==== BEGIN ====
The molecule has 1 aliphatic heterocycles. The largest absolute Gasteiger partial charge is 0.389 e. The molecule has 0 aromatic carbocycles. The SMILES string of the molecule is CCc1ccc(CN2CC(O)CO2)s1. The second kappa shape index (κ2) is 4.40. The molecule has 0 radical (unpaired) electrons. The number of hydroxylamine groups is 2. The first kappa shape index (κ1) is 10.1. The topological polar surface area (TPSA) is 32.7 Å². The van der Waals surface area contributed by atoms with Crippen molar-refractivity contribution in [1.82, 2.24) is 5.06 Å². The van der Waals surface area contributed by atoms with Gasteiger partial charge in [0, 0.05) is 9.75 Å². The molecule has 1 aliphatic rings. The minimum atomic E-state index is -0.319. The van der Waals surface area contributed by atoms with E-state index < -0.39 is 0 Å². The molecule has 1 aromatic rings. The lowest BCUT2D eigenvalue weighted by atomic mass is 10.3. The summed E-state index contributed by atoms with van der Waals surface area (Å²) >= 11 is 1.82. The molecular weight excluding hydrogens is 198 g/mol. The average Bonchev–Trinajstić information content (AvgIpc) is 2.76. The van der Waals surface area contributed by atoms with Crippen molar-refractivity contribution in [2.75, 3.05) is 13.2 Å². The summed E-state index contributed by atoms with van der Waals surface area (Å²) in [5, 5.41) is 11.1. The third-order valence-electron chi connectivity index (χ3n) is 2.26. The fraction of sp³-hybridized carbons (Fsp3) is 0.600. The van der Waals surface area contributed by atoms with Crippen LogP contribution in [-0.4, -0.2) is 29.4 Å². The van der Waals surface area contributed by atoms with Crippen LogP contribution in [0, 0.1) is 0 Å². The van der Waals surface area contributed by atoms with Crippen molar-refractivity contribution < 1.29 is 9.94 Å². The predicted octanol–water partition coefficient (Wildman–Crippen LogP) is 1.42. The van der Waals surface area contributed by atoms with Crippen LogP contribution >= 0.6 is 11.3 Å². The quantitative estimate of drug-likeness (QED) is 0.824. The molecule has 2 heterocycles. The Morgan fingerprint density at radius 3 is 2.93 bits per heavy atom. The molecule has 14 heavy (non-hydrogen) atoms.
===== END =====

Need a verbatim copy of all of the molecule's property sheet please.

The molecule has 1 aliphatic heterocycles. The largest absolute Gasteiger partial charge is 0.389 e. The molecule has 0 aromatic carbocycles. The SMILES string of the molecule is CCc1ccc(CN2CC(O)CO2)s1. The second kappa shape index (κ2) is 4.40. The molecule has 0 radical (unpaired) electrons. The number of hydroxylamine groups is 2. The first kappa shape index (κ1) is 10.1. The topological polar surface area (TPSA) is 32.7 Å². The van der Waals surface area contributed by atoms with Crippen molar-refractivity contribution in [1.82, 2.24) is 5.06 Å². The van der Waals surface area contributed by atoms with Gasteiger partial charge in [0, 0.05) is 9.75 Å². The molecule has 1 aliphatic rings. The minimum atomic E-state index is -0.319. The van der Waals surface area contributed by atoms with E-state index < -0.39 is 0 Å². The molecule has 1 aromatic rings. The lowest BCUT2D eigenvalue weighted by atomic mass is 10.3. The summed E-state index contributed by atoms with van der Waals surface area (Å²) >= 11 is 1.82. The molecular weight excluding hydrogens is 198 g/mol. The average Bonchev–Trinajstić information content (AvgIpc) is 2.76. The van der Waals surface area contributed by atoms with Crippen molar-refractivity contribution in [2.75, 3.05) is 13.2 Å². The summed E-state index contributed by atoms with van der Waals surface area (Å²) in [5, 5.41) is 11.1. The third-order valence-electron chi connectivity index (χ3n) is 2.26. The fraction of sp³-hybridized carbons (Fsp3) is 0.600. The van der Waals surface area contributed by atoms with Crippen LogP contribution in [-0.4, -0.2) is 29.4 Å². The van der Waals surface area contributed by atoms with Crippen LogP contribution in [0, 0.1) is 0 Å². The van der Waals surface area contributed by atoms with Crippen molar-refractivity contribution < 1.29 is 9.94 Å². The predicted octanol–water partition coefficient (Wildman–Crippen LogP) is 1.42. The van der Waals surface area contributed by atoms with Crippen LogP contribution >= 0.6 is 11.3 Å². The quantitative estimate of drug-likeness (QED) is 0.824. The molecule has 2 heterocycles. The Morgan fingerprint density at radius 3 is 2.93 bits per heavy atom. The molecule has 14 heavy (non-hydrogen) atoms.